There are already signs of tumult from within the committee. Schiff began a press conference Monday afternoon by saying that he hoped he and Republican chairman Devin Nunes would conduct press briefings together in the future, rather than separately (Nunes had announced a press briefing on short notice Monday morning).

“If this investigation is to be thorough and objective and to add value, it has to be done in a bipartisan fashion,” Schiff said.

The committee has not received any documents or heard any testimony from witnesses. In fact, they have just finished laying out the scope of the investigation. But Nunes has already batted down media reports about the Trump campaign’s contacts with the Russian government.

“We still have not seen any evidence of anyone from the trump campaign or any other campaign for that matter that’s communicated with the Russian government,” Nunes told reporters Monday morning.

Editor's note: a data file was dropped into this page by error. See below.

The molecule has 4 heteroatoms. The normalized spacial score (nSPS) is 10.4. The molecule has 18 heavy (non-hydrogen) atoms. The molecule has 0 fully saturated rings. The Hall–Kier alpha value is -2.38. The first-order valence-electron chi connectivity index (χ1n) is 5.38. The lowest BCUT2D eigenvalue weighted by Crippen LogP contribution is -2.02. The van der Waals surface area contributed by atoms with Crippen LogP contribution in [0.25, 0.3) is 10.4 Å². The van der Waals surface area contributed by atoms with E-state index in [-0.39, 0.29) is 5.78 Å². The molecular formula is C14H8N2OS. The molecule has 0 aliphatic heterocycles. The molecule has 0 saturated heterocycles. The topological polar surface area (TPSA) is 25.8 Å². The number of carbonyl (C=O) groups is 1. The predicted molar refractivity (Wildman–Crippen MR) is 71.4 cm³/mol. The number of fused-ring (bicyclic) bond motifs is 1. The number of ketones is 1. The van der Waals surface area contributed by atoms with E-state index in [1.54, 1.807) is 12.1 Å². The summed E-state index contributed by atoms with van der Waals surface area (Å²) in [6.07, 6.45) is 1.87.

His preemptive declarations on this are stirring up questions on whether the committee’s inquiry will be comprehensive and fair—and fully investigate Team Trump’s ties to Russia, especially given Nunes’ work with the Trump transition team.

And while Schiff wants former National Security Adviser Michael Flynn, who was dismissed for misleading the Vice President about his contacts with the Russian government, Nunes believes that Flynn was doing the U.S. a “huge favor” for calling the Russian ambassador the same day the Obama administration announced sanctions against Russia.

“Ordinarily, the House Intelligence Committee would be a fine venue for this investigation. It certainly has the expertise and capacity to look into [issues like this],” said Bradley Moss, a national security lawyer. “The concern is whether or not there is a will to conduct a comprehensive investigation. Given who the chairman is… the concern is that he isn’t interested in getting into the details of what transpired… but rather investigating leaks and pass-blocking for the White House.”